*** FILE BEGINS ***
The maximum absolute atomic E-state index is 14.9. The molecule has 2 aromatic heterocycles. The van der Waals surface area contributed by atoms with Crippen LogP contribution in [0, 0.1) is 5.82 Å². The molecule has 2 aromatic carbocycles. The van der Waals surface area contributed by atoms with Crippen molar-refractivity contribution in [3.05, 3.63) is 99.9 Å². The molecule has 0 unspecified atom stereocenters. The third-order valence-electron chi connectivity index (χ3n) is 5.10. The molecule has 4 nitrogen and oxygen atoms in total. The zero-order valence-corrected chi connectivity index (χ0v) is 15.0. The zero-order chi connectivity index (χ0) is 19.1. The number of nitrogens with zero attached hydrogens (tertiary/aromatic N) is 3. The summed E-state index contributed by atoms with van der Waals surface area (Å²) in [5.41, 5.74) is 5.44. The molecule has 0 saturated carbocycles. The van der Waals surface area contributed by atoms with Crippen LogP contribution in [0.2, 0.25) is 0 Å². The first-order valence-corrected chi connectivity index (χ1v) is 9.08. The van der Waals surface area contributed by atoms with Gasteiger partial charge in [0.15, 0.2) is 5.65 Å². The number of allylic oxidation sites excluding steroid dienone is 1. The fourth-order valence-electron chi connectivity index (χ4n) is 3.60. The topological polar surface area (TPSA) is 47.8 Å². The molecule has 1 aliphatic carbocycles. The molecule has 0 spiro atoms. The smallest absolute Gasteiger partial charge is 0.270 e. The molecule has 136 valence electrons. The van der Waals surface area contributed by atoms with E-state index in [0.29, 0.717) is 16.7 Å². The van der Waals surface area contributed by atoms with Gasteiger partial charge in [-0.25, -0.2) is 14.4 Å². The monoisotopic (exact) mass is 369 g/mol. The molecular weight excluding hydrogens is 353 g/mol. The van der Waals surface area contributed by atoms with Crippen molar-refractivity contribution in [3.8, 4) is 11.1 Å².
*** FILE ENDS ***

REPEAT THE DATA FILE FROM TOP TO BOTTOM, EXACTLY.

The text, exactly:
The maximum absolute atomic E-state index is 14.9. The molecule has 2 aromatic heterocycles. The van der Waals surface area contributed by atoms with Crippen LogP contribution in [0, 0.1) is 5.82 Å². The molecule has 2 aromatic carbocycles. The van der Waals surface area contributed by atoms with Crippen molar-refractivity contribution in [3.05, 3.63) is 99.9 Å². The molecule has 0 unspecified atom stereocenters. The third-order valence-electron chi connectivity index (χ3n) is 5.10. The molecule has 4 nitrogen and oxygen atoms in total. The zero-order valence-corrected chi connectivity index (χ0v) is 15.0. The zero-order chi connectivity index (χ0) is 19.1. The number of nitrogens with zero attached hydrogens (tertiary/aromatic N) is 3. The summed E-state index contributed by atoms with van der Waals surface area (Å²) in [5.41, 5.74) is 5.44. The molecule has 0 saturated carbocycles. The van der Waals surface area contributed by atoms with Crippen LogP contribution in [0.2, 0.25) is 0 Å². The first-order valence-corrected chi connectivity index (χ1v) is 9.08. The van der Waals surface area contributed by atoms with Gasteiger partial charge in [0.15, 0.2) is 5.65 Å². The number of allylic oxidation sites excluding steroid dienone is 1. The fourth-order valence-electron chi connectivity index (χ4n) is 3.60. The topological polar surface area (TPSA) is 47.8 Å². The molecule has 1 aliphatic carbocycles. The molecule has 0 spiro atoms. The smallest absolute Gasteiger partial charge is 0.270 e. The molecule has 136 valence electrons. The van der Waals surface area contributed by atoms with E-state index in [0.29, 0.717) is 16.7 Å². The van der Waals surface area contributed by atoms with Gasteiger partial charge in [-0.25, -0.2) is 14.4 Å². The monoisotopic (exact) mass is 369 g/mol. The molecular weight excluding hydrogens is 353 g/mol. The van der Waals surface area contributed by atoms with Crippen molar-refractivity contribution in [3.8, 4) is 11.1 Å².